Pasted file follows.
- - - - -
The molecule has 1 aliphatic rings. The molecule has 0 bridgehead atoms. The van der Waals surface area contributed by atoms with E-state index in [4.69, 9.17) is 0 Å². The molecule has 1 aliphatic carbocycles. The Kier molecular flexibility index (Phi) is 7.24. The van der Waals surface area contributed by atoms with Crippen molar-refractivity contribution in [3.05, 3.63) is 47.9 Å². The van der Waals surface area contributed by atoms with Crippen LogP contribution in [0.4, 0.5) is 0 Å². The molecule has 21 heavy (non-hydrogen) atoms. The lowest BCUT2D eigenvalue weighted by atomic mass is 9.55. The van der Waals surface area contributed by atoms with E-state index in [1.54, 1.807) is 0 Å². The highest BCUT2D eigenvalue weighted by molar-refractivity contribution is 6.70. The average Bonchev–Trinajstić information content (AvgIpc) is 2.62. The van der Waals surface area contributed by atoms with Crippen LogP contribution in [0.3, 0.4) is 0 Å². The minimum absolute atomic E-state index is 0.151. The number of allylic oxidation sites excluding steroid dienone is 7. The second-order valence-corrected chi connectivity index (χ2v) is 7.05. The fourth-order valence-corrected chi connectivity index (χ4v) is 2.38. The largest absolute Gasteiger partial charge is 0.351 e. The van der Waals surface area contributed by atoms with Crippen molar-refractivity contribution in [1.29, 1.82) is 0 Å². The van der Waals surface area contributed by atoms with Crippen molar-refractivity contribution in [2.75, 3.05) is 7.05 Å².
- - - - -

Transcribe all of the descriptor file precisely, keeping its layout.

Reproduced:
The molecule has 1 aliphatic rings. The molecule has 0 bridgehead atoms. The van der Waals surface area contributed by atoms with E-state index in [4.69, 9.17) is 0 Å². The molecule has 1 aliphatic carbocycles. The Kier molecular flexibility index (Phi) is 7.24. The van der Waals surface area contributed by atoms with Crippen molar-refractivity contribution in [3.05, 3.63) is 47.9 Å². The van der Waals surface area contributed by atoms with Crippen LogP contribution in [0.4, 0.5) is 0 Å². The molecule has 21 heavy (non-hydrogen) atoms. The lowest BCUT2D eigenvalue weighted by atomic mass is 9.55. The van der Waals surface area contributed by atoms with E-state index in [1.54, 1.807) is 0 Å². The highest BCUT2D eigenvalue weighted by molar-refractivity contribution is 6.70. The average Bonchev–Trinajstić information content (AvgIpc) is 2.62. The van der Waals surface area contributed by atoms with Crippen LogP contribution in [0.3, 0.4) is 0 Å². The minimum absolute atomic E-state index is 0.151. The number of allylic oxidation sites excluding steroid dienone is 7. The second-order valence-corrected chi connectivity index (χ2v) is 7.05. The fourth-order valence-corrected chi connectivity index (χ4v) is 2.38. The largest absolute Gasteiger partial charge is 0.351 e. The van der Waals surface area contributed by atoms with Crippen molar-refractivity contribution in [1.29, 1.82) is 0 Å². The van der Waals surface area contributed by atoms with Crippen molar-refractivity contribution in [2.75, 3.05) is 7.05 Å².